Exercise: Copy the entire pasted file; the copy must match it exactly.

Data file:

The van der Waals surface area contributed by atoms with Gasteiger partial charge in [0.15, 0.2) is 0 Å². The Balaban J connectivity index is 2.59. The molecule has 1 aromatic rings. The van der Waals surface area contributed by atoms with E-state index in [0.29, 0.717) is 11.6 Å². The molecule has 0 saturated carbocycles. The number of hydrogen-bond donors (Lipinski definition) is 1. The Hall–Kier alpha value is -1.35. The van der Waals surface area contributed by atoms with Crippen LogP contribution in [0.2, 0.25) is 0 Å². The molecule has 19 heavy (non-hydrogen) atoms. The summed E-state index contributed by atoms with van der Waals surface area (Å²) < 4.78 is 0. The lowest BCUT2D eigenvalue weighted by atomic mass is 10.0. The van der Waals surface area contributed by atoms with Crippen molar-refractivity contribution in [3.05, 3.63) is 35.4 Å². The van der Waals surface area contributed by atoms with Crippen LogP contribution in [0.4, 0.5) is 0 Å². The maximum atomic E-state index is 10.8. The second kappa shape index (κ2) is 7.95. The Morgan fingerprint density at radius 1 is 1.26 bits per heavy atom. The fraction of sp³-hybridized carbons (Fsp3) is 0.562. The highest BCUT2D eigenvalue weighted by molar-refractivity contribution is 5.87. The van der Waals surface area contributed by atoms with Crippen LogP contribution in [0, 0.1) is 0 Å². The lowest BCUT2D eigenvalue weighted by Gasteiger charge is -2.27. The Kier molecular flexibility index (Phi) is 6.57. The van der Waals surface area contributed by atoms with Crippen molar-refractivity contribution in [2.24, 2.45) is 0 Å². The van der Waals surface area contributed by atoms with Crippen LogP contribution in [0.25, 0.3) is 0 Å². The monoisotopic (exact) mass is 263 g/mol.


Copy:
The van der Waals surface area contributed by atoms with Gasteiger partial charge in [0.15, 0.2) is 0 Å². The Balaban J connectivity index is 2.59. The molecule has 1 aromatic rings. The van der Waals surface area contributed by atoms with E-state index in [0.29, 0.717) is 11.6 Å². The molecule has 0 saturated carbocycles. The number of hydrogen-bond donors (Lipinski definition) is 1. The Hall–Kier alpha value is -1.35. The van der Waals surface area contributed by atoms with Crippen LogP contribution in [0.2, 0.25) is 0 Å². The molecule has 19 heavy (non-hydrogen) atoms. The summed E-state index contributed by atoms with van der Waals surface area (Å²) < 4.78 is 0. The lowest BCUT2D eigenvalue weighted by atomic mass is 10.0. The van der Waals surface area contributed by atoms with Crippen molar-refractivity contribution in [3.05, 3.63) is 35.4 Å². The van der Waals surface area contributed by atoms with Crippen LogP contribution in [0.4, 0.5) is 0 Å². The maximum atomic E-state index is 10.8. The second kappa shape index (κ2) is 7.95. The Morgan fingerprint density at radius 1 is 1.26 bits per heavy atom. The fraction of sp³-hybridized carbons (Fsp3) is 0.562. The highest BCUT2D eigenvalue weighted by molar-refractivity contribution is 5.87. The van der Waals surface area contributed by atoms with Crippen LogP contribution in [0, 0.1) is 0 Å². The lowest BCUT2D eigenvalue weighted by Gasteiger charge is -2.27. The Kier molecular flexibility index (Phi) is 6.57. The van der Waals surface area contributed by atoms with Crippen molar-refractivity contribution in [2.24, 2.45) is 0 Å². The van der Waals surface area contributed by atoms with Crippen LogP contribution in [0.25, 0.3) is 0 Å². The monoisotopic (exact) mass is 263 g/mol.